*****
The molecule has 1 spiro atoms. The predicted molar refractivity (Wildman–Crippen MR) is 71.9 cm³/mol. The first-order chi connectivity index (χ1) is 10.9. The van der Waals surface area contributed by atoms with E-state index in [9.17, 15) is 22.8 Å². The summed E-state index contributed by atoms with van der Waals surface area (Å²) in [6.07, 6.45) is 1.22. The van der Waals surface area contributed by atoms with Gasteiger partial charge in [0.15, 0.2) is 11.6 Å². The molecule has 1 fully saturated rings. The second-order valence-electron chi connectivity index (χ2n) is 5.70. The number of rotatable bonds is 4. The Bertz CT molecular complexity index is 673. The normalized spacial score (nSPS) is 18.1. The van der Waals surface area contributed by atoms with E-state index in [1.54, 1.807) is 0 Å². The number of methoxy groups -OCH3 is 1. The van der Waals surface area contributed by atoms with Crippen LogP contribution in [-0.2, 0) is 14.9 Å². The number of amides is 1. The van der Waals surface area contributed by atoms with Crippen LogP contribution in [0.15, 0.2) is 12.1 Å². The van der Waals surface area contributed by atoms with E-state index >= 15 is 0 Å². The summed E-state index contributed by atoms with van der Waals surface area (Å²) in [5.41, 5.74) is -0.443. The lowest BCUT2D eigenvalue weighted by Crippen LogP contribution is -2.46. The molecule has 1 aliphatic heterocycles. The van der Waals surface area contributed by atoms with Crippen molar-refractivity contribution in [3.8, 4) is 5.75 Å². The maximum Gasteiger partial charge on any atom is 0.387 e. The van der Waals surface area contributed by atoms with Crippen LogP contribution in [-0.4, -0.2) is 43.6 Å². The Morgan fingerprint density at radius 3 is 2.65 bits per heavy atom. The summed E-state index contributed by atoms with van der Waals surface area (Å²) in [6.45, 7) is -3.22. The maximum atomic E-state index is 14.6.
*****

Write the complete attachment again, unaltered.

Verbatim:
The molecule has 1 spiro atoms. The predicted molar refractivity (Wildman–Crippen MR) is 71.9 cm³/mol. The first-order chi connectivity index (χ1) is 10.9. The van der Waals surface area contributed by atoms with E-state index in [9.17, 15) is 22.8 Å². The summed E-state index contributed by atoms with van der Waals surface area (Å²) in [6.07, 6.45) is 1.22. The van der Waals surface area contributed by atoms with Gasteiger partial charge in [0.15, 0.2) is 11.6 Å². The molecule has 1 fully saturated rings. The second-order valence-electron chi connectivity index (χ2n) is 5.70. The number of rotatable bonds is 4. The Bertz CT molecular complexity index is 673. The normalized spacial score (nSPS) is 18.1. The van der Waals surface area contributed by atoms with E-state index in [1.54, 1.807) is 0 Å². The number of methoxy groups -OCH3 is 1. The van der Waals surface area contributed by atoms with Crippen LogP contribution in [-0.2, 0) is 14.9 Å². The number of amides is 1. The van der Waals surface area contributed by atoms with Crippen LogP contribution in [0.15, 0.2) is 12.1 Å². The van der Waals surface area contributed by atoms with E-state index >= 15 is 0 Å². The summed E-state index contributed by atoms with van der Waals surface area (Å²) in [5.41, 5.74) is -0.443. The lowest BCUT2D eigenvalue weighted by Crippen LogP contribution is -2.46. The molecule has 1 aliphatic heterocycles. The van der Waals surface area contributed by atoms with Crippen molar-refractivity contribution in [3.8, 4) is 5.75 Å². The maximum Gasteiger partial charge on any atom is 0.387 e. The van der Waals surface area contributed by atoms with Crippen LogP contribution in [-0.4, -0.2) is 43.6 Å². The Morgan fingerprint density at radius 3 is 2.65 bits per heavy atom. The summed E-state index contributed by atoms with van der Waals surface area (Å²) in [6.45, 7) is -3.22. The maximum atomic E-state index is 14.6.